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John L. Smith On Adam Laxalt's Push For Votes In Northern Nevada

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(AP Photo/Scott Sonner)

Nevada Attorney General Adam Laxalt speaks Thursday, May 17, 2018, at a luncheon in Reno, Nev., sponsored by the Republican Men's Club of Northern Nevada. Laxalt urged attendees to rally around his gubernatorial campaign as the best way to fend off what he described as overzealous, California-style regulations that would undermine Nevada's conservative principles and future economic growth.

Gubernatorial candidate and state Attorney General Adam Laxalt held his fourth annual Basque Fry at the Corley Ranch in Gardnerville last weekend -- and despite the fact he was just a few minutes away, State of Nevada contributor John L. Smith wasn’t invited. 

 

After lamenting the lost opportunity to dine on deep-fried lamb testicles -- a Basque tradition -- John joins us from somewhere in Northern Nevada. 

DISCUSSION HIGHLIGHTS

On Adam Laxalt’s Basque fry:

“It probably bolsters his campaign in the short run. It certainly gives him a couple of headlines. It gives reporters who were allowed access and it is my understanding that the Nevada Independent wasn’t allowed… a chance to listen to the partisans to see how fired up people are.”

Support comes from

However, Smith said from what he saw of the rhetoric used at the gathering the main push from Laxalt and his surrogates is he needs to win to protect Nevada from becoming California.

Smith said that tack seems to be “old schtick” and for him, it speaks to a lack of big ideas from the Laxalt camp.

On Steve Sisolak’s ads in Northern Nevada:

 “This is an area where Sisolak has a lot of work to do. As a regent, he went head to head with Joe Crowley [former president of UNR] and that, certainly to this day, is mentioned in conversation with partisans up in Northern Nevada. Even those who are in his own party remember that. It is something he has to work on to humanize himself.”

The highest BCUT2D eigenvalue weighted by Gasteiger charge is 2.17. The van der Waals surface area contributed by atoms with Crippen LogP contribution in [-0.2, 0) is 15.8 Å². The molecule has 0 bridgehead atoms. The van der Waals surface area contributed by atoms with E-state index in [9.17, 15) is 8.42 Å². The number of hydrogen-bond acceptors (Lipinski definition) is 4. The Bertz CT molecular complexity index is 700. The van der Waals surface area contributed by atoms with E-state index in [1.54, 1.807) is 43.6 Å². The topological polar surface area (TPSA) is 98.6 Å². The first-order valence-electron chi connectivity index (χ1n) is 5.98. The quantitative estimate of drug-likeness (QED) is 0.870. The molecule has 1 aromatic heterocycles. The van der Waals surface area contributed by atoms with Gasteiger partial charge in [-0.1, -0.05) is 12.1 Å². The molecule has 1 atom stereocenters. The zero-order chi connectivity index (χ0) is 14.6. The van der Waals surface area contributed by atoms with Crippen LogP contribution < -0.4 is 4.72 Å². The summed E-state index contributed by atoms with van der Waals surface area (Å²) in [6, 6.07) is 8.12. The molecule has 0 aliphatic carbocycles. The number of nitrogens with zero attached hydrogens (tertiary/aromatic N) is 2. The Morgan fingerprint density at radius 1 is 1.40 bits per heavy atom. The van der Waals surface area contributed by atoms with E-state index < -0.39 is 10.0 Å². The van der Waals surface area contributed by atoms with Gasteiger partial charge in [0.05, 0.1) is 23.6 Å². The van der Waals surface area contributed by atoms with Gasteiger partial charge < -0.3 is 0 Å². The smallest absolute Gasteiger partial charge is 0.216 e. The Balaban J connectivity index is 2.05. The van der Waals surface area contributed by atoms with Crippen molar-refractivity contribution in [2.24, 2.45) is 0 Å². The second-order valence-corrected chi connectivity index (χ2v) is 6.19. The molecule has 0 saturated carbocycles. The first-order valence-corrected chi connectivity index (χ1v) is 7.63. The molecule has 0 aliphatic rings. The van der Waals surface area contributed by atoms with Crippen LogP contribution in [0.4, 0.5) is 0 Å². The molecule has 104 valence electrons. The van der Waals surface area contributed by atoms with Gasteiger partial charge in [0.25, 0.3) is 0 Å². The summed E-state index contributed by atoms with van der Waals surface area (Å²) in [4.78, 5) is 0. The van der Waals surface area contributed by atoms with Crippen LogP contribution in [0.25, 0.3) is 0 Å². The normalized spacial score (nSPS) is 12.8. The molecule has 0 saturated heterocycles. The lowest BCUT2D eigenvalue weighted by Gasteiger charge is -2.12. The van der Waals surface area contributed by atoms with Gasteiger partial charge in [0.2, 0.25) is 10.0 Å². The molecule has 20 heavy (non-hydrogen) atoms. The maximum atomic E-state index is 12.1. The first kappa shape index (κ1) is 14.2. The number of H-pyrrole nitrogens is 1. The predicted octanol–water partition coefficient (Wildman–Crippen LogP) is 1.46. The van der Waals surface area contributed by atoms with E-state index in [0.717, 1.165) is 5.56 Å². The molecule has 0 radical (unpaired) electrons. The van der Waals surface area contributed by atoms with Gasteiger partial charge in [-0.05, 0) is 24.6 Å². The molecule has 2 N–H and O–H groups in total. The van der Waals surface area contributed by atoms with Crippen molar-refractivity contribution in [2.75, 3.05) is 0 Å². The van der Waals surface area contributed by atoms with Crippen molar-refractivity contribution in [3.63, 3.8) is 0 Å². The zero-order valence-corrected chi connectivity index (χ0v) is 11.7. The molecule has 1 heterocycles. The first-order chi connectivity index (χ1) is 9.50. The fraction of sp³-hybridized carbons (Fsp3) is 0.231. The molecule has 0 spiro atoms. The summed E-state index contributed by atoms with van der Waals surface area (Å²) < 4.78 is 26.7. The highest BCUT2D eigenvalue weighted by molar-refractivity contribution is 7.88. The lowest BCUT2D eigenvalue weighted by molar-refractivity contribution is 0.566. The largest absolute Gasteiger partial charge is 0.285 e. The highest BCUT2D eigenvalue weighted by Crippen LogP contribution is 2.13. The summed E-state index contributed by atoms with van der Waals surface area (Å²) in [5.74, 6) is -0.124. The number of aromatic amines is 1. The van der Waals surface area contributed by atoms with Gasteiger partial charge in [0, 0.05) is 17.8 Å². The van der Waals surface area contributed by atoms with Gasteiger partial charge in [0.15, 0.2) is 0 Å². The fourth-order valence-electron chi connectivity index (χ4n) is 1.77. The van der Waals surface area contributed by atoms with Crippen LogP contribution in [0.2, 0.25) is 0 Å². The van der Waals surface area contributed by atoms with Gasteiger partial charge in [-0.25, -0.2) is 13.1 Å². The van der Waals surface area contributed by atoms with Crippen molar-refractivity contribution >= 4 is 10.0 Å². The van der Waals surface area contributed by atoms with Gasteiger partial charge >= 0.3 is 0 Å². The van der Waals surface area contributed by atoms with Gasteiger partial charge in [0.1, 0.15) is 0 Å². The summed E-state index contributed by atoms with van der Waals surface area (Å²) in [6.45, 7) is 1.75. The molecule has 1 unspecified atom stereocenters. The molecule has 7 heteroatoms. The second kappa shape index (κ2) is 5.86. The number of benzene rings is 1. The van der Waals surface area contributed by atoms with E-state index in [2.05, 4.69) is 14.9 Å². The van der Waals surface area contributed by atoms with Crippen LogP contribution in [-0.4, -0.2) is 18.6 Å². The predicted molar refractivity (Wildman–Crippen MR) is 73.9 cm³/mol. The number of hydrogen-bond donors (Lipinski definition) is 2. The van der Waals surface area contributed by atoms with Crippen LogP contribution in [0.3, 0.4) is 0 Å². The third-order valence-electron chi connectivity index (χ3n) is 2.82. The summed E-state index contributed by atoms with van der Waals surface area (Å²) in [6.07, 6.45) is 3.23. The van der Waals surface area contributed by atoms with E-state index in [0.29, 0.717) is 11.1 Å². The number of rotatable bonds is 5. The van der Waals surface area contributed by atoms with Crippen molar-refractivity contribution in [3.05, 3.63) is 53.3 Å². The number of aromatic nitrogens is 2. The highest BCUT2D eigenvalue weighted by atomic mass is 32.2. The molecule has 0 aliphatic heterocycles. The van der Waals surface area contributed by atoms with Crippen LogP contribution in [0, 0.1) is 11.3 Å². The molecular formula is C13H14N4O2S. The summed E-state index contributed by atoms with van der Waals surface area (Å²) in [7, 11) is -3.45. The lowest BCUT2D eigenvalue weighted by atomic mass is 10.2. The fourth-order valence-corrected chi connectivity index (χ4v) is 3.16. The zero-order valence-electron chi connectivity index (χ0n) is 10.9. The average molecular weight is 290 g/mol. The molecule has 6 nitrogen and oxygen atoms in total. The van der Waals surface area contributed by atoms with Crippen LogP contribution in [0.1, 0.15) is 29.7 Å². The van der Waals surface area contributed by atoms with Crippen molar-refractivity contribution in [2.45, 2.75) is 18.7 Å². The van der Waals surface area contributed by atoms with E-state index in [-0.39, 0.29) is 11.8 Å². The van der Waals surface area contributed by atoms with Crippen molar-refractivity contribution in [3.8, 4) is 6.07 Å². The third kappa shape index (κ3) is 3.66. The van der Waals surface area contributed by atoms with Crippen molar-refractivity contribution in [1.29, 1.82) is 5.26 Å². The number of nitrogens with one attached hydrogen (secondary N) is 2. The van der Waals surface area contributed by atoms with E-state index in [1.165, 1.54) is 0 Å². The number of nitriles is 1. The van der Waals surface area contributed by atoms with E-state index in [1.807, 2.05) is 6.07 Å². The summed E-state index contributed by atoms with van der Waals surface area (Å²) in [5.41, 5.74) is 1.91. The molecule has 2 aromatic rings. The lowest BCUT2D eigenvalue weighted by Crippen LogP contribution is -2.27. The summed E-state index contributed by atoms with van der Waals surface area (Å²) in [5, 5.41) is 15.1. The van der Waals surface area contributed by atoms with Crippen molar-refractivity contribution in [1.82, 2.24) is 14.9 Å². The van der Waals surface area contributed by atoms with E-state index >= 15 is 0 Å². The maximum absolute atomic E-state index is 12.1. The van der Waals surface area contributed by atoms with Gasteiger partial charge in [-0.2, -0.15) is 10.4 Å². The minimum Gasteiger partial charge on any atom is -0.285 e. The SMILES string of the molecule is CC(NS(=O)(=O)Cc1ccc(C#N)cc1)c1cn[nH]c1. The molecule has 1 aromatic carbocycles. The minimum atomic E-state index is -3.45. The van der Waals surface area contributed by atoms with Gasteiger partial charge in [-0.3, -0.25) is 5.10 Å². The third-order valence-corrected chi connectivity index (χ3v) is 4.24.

Smith said Laxalt is working on two themes in Northern Nevada. One is his personal story of overcoming adversity and the other is pushing the idea that Sisolak can’t be trusted, especially because he’s from Southern Nevada.

On the Laxalt name in Northern Nevada:

“I’ve asked that question to a number of people folks I know up here and folks who are complete strangers. I’ve looked at their expressions. I’ve listened to what they’ve said. I think that overall certainly there is a popularity – certainly in Republican circles – of Paul Laxalt. He’s the legendary governor and senator who died recently. However, when it comes to Adam Laxalt, members of the Laxalt family are at odds with his candidacy.”

Smith believes that family split speaks to a bigger truth about Adam Laxalt and that is he’s only been in Nevada for a few years.

He believes the attorney general will need to prove himself even to people who should be behind him.

Smith believes Adam Laxalt will be judged more on his performance in the campaign and not by a label or his family heritage.

On the Gaming Control Board and CG Technologies:

“There is no question that this is a real test for Nevada gaming regulators”

Smith explained that CG Technologies, which was once called Cantor Gaming, is facing some serious allegations of mishandling sports betting.

It is not the first time the company has run afoul of gaming regulators. However, this time the sports betting world has changed because of the Supreme Court ruling that essentially lets states to allow sports betting.

Smith says Americans are embracing sports betting because they feel that legal sports betting is better than illegal sports betting. They have that view because of Nevada’s ability to regulate the industry.

He said if Nevada allows bad actors to operate it will reflect badly on the state, gaming regulators and sports betting on a whole.

Smith said this case is a real test of the character of the Gaming Commission and the Gaming Control Board.

Guests

John L. Smith, contributor

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